Review by Martha Warren

Even if you can’t speak or read mandarin, you can appreciate the beauty of language in

Chinese characters as art. Hal Y Zhang’s poetry collection, Amnesia, is beautiful on the page. She combines Chinese characters with English words, forcing the reader to consider the tension between languages and cultures.

In “spittle thieves,” Zhang confronts negative connotations of China and things Chinese head-on when she describes the face of racism and stereotype:

but mostly I think of kowtow and shanghai and brainwash, as if 

we only know how to deceive and lick boots and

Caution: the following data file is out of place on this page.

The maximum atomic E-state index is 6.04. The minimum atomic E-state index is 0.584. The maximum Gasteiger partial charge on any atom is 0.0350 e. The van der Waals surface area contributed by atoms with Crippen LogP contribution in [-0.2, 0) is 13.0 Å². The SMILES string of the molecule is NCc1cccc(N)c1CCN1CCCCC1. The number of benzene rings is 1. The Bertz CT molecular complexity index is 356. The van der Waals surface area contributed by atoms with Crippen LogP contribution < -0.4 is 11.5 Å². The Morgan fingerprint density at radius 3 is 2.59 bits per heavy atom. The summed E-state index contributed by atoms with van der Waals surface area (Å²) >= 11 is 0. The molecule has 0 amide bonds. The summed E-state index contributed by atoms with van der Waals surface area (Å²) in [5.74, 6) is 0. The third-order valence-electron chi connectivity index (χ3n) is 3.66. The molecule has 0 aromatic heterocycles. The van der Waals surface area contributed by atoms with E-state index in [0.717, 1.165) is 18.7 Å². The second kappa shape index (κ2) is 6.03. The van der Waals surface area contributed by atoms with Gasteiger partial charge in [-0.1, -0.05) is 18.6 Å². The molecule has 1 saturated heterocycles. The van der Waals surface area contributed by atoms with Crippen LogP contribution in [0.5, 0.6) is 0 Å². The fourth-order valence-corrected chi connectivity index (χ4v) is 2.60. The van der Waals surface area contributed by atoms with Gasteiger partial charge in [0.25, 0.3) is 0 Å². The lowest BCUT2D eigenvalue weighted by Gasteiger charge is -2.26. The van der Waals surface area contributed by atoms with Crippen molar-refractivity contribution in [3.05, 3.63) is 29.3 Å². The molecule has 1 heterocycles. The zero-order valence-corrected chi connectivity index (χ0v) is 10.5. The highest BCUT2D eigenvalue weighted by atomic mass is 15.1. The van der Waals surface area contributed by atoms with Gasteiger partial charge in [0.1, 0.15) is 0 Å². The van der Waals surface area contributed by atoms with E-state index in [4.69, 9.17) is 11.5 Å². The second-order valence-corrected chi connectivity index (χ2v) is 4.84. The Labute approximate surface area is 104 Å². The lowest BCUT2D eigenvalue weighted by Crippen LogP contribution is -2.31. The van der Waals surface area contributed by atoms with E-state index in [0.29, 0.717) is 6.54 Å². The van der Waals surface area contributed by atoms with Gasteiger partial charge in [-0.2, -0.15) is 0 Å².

make fake tchotchkes and be oppressed and

swarm your tourist sites like ants and 

steal your ideas and jobs and

breathe smoke and

kick each other

in movies. 

The pressures of assimilation run deep. To what extent do we forget our mother tongues when we immigrate to a new country? How much of ourselves, our culture, our language, can we retain?

The gulf between the generations can feel insurmountable as a consequence. In “[loss in pictography]“ Zhang describes those who choose “…to run from fortunes on foot. to leave your house job family for a new country. make new children who cannot understand.” In this way, we risk alienation from our own families as well.

The tension between languages and cultures is exquisitely illustrated in Zhang’s poem, “Amnesia.” Just one word. Six lines. But it says it all.

Purchase your copy of Amnesia from Newfound.

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